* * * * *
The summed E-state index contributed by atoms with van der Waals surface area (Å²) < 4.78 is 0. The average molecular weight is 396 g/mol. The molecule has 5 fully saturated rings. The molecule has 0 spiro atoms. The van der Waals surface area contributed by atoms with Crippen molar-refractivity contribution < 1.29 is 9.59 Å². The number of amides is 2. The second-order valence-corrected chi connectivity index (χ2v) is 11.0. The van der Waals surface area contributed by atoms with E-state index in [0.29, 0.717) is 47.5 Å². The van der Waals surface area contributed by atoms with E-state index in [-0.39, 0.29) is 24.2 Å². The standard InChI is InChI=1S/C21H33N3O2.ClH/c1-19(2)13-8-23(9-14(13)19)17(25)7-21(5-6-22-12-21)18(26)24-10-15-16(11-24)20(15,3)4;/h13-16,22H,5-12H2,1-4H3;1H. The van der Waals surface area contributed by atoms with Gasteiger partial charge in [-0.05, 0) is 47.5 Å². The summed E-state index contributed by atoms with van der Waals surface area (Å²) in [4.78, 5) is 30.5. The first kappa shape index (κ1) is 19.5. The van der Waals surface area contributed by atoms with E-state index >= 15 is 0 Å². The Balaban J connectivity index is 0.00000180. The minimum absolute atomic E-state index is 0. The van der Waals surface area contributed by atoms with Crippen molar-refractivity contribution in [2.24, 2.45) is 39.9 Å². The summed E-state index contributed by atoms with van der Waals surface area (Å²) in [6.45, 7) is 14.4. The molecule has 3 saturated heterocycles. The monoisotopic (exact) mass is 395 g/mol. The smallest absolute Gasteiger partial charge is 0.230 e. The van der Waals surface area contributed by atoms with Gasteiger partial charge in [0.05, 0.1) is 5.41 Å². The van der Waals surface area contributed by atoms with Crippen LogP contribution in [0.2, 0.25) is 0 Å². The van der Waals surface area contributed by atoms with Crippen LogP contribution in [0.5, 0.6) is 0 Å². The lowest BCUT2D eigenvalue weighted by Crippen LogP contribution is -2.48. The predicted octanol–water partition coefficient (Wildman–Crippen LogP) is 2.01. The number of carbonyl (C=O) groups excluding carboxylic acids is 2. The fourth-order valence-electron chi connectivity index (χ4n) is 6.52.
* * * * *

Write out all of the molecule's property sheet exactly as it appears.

The summed E-state index contributed by atoms with van der Waals surface area (Å²) < 4.78 is 0. The average molecular weight is 396 g/mol. The molecule has 5 fully saturated rings. The molecule has 0 spiro atoms. The van der Waals surface area contributed by atoms with Crippen molar-refractivity contribution < 1.29 is 9.59 Å². The number of amides is 2. The second-order valence-corrected chi connectivity index (χ2v) is 11.0. The van der Waals surface area contributed by atoms with E-state index in [0.29, 0.717) is 47.5 Å². The van der Waals surface area contributed by atoms with E-state index in [-0.39, 0.29) is 24.2 Å². The standard InChI is InChI=1S/C21H33N3O2.ClH/c1-19(2)13-8-23(9-14(13)19)17(25)7-21(5-6-22-12-21)18(26)24-10-15-16(11-24)20(15,3)4;/h13-16,22H,5-12H2,1-4H3;1H. The van der Waals surface area contributed by atoms with Gasteiger partial charge in [-0.05, 0) is 47.5 Å². The summed E-state index contributed by atoms with van der Waals surface area (Å²) in [4.78, 5) is 30.5. The first kappa shape index (κ1) is 19.5. The van der Waals surface area contributed by atoms with E-state index >= 15 is 0 Å². The Balaban J connectivity index is 0.00000180. The minimum absolute atomic E-state index is 0. The van der Waals surface area contributed by atoms with Crippen molar-refractivity contribution in [2.24, 2.45) is 39.9 Å². The summed E-state index contributed by atoms with van der Waals surface area (Å²) in [6.45, 7) is 14.4. The molecule has 3 saturated heterocycles. The monoisotopic (exact) mass is 395 g/mol. The smallest absolute Gasteiger partial charge is 0.230 e. The van der Waals surface area contributed by atoms with Gasteiger partial charge in [0.05, 0.1) is 5.41 Å². The van der Waals surface area contributed by atoms with Crippen LogP contribution in [0.2, 0.25) is 0 Å². The van der Waals surface area contributed by atoms with Crippen LogP contribution in [0.5, 0.6) is 0 Å². The lowest BCUT2D eigenvalue weighted by Crippen LogP contribution is -2.48. The predicted octanol–water partition coefficient (Wildman–Crippen LogP) is 2.01. The number of carbonyl (C=O) groups excluding carboxylic acids is 2. The fourth-order valence-electron chi connectivity index (χ4n) is 6.52.